Nobody can truly say what Buddhism is. A true Buddhist does not see Buddhism as anything with independent existence. Buddhism is a path that leads beyond the concepts of the world, including the concept of Buddhism.
In its beginning stages, Buddhism is a path that leads its practitioner out of the cyclic existence of suffering called samsara. Buddhism identifies the nature of embodied existence as suffering and then provides a clear path beyond the cycles of birth, sickness, old age and death. Unlike Western religious documents, Buddhism is more than an epic. It is not about acquiring land and animals through crooked means or increasing one's population through inbreeding to raise large armies in order to commit genocide on another culture. It is about how a magnificent being took birth 2500 years ago and provided 45 years of teachings, most of which survive complete today. These teachings adamantly teach non-violence as one of the means for attaining true and eternal inner peace.
The beginning stages of Buddhist education can be defined easily enough as a path leading out of suffering. But the advanced stages are so fulfilling and of such immeasurable benefit that they are beyond description or concept of any kind. But this does not mean the ultimate experience is inaccessible to anyone seeking it. By following the path one step at a time, all beings can easily and quickly return their mind to its true and pure state.
Buddhism is not religious in the sense that you rely on an external being to take on all your negative behavior. A Buddhist does not wantonly cause harm to others during the middle of the week and then ask a sacrificial figure to accept all his errors on the given day of worship. Buddhism is a daily and hourly practice that merges with the complete life of the individual. It is a clear effort and intent to calm the mind and to bring benefit to all living beings at all times. To become a Buddhist means to take charge of your own life, take the initiative for accepting responsibility for all your own mistakes, and to directly avoid causing harm to others at all moments of your existence.
The Mosaic religions worship a once local god, Jehovah, whose original home according to the Bible was on Mt. Horeb, which was owned by a priest named Jethro. In these times the Pagan beliefs attributed a god to each mountain throughout the land. This god was packed into a golden ark, carried into battle, and worshipped as the cause of Moses' strength in destroying all the inhabitants of Canaan. Later a temple was built and Jehovah then lived in the Holy of Holies, a temple built just for him. Later this god's domain was given to the Universe and it can be assumed that the entire story of creation as given in the Bible (encompassing just 12 paragraphs in Genesis) was printed after Moses had already lived his battles.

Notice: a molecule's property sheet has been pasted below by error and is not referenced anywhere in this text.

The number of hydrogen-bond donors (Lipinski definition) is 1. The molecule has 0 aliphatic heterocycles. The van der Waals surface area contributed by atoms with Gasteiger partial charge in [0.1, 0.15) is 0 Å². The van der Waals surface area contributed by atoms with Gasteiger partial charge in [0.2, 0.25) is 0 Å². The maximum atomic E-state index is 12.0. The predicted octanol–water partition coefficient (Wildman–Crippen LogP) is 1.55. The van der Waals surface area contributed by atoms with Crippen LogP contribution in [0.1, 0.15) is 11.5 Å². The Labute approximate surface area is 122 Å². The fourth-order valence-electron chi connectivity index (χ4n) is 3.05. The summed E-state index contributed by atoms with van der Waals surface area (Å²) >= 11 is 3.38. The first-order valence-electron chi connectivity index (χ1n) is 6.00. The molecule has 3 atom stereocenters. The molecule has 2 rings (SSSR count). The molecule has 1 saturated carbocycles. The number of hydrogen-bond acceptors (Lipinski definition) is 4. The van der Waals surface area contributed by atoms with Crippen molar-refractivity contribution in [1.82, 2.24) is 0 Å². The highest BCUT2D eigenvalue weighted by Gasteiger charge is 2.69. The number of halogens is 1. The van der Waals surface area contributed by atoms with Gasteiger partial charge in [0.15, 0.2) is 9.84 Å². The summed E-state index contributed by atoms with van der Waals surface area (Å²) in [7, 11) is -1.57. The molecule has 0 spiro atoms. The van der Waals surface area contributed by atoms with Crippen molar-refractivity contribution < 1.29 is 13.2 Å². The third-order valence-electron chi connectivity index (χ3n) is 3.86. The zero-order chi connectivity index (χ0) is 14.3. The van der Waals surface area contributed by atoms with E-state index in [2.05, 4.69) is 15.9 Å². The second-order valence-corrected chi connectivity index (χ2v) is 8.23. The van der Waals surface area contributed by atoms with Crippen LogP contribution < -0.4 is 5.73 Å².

In Buddhism, gods are recognized as beings living in a different realm from humans. Like Jehovah, these gods are not always perfect and sometimes exhibit human qualities such as anger, jealousy, and vindictiveness. There are also other realms recognized in Buddhism including the hell realms and hungry ghost realms. The inhabitants of these realms are beings who are trapped in certain types of negative thought patterns arising from ignorance.
Buddhism does not attribute a human form or personality to the true, enlightened source of all life. The goal is merely to return each living thing to the complete state of enlightened mind from which all life came. As stated already, the Path is not one of asking for an invitation into heaven from some higher source but of taking responsibility for our current condition and the initiative to do something about it.